Monday 9 July 2007

27. Rez Dogs Eat Beans: And Other Tales and 28. Strange Tales from a Chinese Studio

I've been reading Rez Dogs Eat Beans for well over a month now, but it's going so slowly that I didn't want to post it here until I became fairly certain that I'd really finish it. Now that I'm just past the halfway point, I think I can commit to finishing, although it's a pretty disappointing read.

Brook and I inexplicably stumbled across this book in the English section of a bookstore in Brno, Czech Republic in December. Of all the American literature available I truly can't imagine why the buyers at this store chose this one - I'm certain it's never been on any bestseller lists anywhere - Rez Dogs Eat Beans is just a collection of newspaper stories Gordon Johnson wrote over something like a 15-year period for some rag in San Diego!

The first story was quite good but they've been going downhill since (not to mention becoming very repetitive) consistently ever since. However, all the stories are exactly the same length (2.75 pages in some gigantic font), so they're good for reading during TV commercials. I wonder how Johnson would feel about such a dubious compliment.

I just started Strange Tales from a Chinese Studio a couple of days ago and so far I'm really enjoying it. Written over several decades in the mid- to late-17th century, Strange Tales is a collection of short but (so far) very compelling tales of the supernatural and other general weirdness.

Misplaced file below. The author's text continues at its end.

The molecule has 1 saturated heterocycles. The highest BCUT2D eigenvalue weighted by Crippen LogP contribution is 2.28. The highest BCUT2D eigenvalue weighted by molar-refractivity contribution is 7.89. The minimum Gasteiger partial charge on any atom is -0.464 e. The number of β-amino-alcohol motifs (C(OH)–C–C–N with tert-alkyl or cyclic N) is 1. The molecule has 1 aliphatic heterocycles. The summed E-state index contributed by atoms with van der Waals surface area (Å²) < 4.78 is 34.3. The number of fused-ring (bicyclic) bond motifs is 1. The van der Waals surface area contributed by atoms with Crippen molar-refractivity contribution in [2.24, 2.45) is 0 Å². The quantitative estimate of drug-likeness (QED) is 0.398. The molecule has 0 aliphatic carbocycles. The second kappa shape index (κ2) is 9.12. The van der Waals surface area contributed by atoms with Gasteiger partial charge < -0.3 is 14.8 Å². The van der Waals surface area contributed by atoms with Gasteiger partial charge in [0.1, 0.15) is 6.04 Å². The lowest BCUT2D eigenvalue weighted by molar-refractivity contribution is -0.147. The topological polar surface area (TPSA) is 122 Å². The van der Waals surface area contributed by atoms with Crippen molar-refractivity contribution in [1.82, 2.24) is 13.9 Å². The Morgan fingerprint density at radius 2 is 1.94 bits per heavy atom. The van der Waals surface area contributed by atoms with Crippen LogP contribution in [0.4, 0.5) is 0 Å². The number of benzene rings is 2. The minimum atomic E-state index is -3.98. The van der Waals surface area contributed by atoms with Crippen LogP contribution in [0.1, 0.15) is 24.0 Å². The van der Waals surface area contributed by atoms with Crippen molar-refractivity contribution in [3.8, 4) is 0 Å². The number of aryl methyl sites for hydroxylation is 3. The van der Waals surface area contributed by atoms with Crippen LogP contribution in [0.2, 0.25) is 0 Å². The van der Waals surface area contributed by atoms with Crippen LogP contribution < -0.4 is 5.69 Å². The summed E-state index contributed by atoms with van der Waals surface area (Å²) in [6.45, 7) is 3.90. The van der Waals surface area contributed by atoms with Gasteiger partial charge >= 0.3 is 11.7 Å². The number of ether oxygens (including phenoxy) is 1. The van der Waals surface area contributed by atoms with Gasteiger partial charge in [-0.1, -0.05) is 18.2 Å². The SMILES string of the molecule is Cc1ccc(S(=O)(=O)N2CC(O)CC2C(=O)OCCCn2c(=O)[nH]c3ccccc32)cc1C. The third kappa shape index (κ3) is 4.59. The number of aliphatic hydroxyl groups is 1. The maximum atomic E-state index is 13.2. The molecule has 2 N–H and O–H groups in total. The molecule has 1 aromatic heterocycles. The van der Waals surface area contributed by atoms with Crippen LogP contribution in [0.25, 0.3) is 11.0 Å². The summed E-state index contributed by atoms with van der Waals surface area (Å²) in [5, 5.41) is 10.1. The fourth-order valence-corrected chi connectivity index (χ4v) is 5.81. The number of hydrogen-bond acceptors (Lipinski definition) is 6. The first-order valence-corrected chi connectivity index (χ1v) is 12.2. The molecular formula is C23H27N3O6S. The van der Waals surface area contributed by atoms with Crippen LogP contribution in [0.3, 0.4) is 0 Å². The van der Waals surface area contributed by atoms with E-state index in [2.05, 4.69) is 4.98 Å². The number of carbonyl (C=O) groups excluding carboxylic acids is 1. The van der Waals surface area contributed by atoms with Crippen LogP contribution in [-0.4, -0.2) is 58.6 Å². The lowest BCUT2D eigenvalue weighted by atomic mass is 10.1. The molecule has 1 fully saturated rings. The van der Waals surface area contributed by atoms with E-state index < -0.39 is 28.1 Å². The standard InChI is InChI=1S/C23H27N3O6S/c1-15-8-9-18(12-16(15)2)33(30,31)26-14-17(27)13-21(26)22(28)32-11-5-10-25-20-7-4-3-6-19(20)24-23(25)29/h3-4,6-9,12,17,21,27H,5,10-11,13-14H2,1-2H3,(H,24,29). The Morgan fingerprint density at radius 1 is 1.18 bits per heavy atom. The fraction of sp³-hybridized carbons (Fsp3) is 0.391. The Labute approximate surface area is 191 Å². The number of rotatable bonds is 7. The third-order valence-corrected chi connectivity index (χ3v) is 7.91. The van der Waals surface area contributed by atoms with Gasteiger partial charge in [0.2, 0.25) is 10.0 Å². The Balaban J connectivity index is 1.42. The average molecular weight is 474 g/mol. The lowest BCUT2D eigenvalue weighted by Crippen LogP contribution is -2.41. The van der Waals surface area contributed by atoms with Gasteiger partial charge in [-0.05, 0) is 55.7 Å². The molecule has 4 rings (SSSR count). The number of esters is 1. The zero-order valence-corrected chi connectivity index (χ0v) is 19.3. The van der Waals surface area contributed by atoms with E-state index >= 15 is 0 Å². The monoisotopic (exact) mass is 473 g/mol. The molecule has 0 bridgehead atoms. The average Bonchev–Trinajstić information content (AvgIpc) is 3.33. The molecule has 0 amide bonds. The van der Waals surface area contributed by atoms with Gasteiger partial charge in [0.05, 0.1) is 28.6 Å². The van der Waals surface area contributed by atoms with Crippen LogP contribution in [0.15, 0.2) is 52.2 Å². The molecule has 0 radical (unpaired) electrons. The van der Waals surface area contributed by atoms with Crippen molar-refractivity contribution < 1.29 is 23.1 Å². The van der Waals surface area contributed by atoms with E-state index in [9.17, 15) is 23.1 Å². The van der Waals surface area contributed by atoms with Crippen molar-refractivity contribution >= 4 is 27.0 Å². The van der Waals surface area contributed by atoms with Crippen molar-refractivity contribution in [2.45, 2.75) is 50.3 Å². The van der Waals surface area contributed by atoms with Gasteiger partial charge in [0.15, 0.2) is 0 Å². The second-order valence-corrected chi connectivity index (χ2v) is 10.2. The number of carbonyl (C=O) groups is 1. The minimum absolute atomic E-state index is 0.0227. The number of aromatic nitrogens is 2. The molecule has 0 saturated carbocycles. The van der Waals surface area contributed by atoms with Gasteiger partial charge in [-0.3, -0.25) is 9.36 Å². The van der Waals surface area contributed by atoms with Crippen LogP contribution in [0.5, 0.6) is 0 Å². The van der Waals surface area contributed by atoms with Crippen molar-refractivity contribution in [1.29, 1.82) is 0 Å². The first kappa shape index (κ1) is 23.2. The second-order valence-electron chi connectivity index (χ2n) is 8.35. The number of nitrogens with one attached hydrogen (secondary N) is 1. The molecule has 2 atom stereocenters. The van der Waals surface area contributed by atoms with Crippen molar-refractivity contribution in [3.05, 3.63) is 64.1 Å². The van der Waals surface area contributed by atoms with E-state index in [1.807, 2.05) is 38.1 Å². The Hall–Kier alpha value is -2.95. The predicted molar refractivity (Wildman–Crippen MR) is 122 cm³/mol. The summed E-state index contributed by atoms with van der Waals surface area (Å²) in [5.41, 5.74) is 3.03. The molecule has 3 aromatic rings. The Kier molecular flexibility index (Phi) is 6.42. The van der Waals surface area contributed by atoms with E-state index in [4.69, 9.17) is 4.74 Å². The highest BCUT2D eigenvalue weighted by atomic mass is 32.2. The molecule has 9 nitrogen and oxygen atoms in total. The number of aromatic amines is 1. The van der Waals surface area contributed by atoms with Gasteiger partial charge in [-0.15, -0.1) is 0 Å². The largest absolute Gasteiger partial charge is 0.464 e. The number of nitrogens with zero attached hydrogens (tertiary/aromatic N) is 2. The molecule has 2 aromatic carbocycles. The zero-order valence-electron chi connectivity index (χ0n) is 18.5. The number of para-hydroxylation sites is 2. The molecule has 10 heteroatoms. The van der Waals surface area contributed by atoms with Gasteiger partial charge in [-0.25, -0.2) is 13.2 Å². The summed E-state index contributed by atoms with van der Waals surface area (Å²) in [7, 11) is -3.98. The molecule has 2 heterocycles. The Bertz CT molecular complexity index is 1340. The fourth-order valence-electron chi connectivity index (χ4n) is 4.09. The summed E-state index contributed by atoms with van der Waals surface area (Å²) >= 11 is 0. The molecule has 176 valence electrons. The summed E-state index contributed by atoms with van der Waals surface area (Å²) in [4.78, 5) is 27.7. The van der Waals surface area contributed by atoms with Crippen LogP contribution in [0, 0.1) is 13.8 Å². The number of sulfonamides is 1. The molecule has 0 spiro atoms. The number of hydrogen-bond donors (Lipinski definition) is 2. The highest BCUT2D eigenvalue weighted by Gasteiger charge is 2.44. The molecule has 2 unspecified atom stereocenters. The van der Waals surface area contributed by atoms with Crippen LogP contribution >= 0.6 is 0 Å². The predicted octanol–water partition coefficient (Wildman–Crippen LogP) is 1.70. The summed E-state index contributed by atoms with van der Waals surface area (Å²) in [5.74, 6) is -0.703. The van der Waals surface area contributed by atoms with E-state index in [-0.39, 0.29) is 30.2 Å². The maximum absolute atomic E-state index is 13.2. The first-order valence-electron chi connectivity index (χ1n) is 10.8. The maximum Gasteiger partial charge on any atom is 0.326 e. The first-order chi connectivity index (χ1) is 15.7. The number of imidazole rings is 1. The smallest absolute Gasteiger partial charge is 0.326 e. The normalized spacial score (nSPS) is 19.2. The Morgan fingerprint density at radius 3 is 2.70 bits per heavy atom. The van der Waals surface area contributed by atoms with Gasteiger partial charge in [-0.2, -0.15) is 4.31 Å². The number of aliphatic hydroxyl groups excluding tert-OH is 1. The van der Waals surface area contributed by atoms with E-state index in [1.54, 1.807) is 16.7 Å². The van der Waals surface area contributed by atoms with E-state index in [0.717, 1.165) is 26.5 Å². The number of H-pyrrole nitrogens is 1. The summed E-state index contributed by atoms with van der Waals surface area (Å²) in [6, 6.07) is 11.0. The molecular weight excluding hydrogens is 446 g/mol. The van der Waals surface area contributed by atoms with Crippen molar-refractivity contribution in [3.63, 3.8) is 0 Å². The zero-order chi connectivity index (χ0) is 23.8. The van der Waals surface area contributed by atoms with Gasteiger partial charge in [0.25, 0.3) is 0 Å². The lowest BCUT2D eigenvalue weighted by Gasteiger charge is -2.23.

Roger bought me this one for Festivus 2006 and it was the first I'd heard of Pu Songling; I'm glad to have remembered it was hiding in one of my bookcases as I'm totally in the mood for the short, pithy story collection. (Thanks, Roger!)

Wednesday 4 July 2007

26. Mother Night

It's been a long time since I've read anything by Vonnegut - about ten years, I reckon. I made my way through a bunch of his stuff in my early 20s when I was studying hard and wanted to read for pleasure but was disciplined enough to take 10-minute reading breaks and then get back to business (ah, if only I could still do that!).

Vonnegut's work - Cat's Cradle in particular, as I recall - is perfect for very short bouts of reading: the chapters are short, the writing is clear and simple, and the ideas are uncomplicated.

I picked up Mother Night when Brook and I were in Thunder Bay over the weekend because I figured (correctly it turns out) that I'd finish Grim Tuesday early and be left with nothing to read on the plane home.

Mother Night is enjoyable in a short chapter, simple idea kind of way which is just what I wanted. Like most of Vonnegut's stuff though, I suspect I won't remember it in a few years.

This one's about a man named Howard Campbell who during WWII, masqueraded as a Nazi radio broadcaster in order to convey sensitive information to the Americans. After the war ended, he was disappeared and relocated and spent many years living in NYC without anyone's knowledge. He's been discovered though and is now considering how to flee. The US, after all, won't protect him from either local vigilantes or Israel who wants to try him for war crimes, because he was so effectively disguised as a Nazi and is hated by most and loved by only crazy neo-Nazis.

(Dave L. introduced me to Vonnegut in the early 90s when he lent me Slaughterhouse Five.)

Sunday 1 July 2007

25. Grim Tuesday

So, I'm up in Thunder Bay on a little vacation weekend with my hubby. We flew up on Thursday night and I knew I'd finish The Decay of the Angel on the plane (especially because those bastardos at WestJet didn't couldn't sit us together!), so I had to bring along another book, but a light one (both in terms of content and physical weight).

I decided on Book 2 in Garth Nix's The Keys to the Kingdom series, Grim Tuesday. I'd say I'm about 2/3 of the way through and it's just as compelling, satisfying, and easy as Mister Monday was.

I think my reading is going to slow down for sure now (and/or I'll be reading only kids' stuff for the next couple months) as I've accepted a freelance copy editing project that will start in two weeks or so.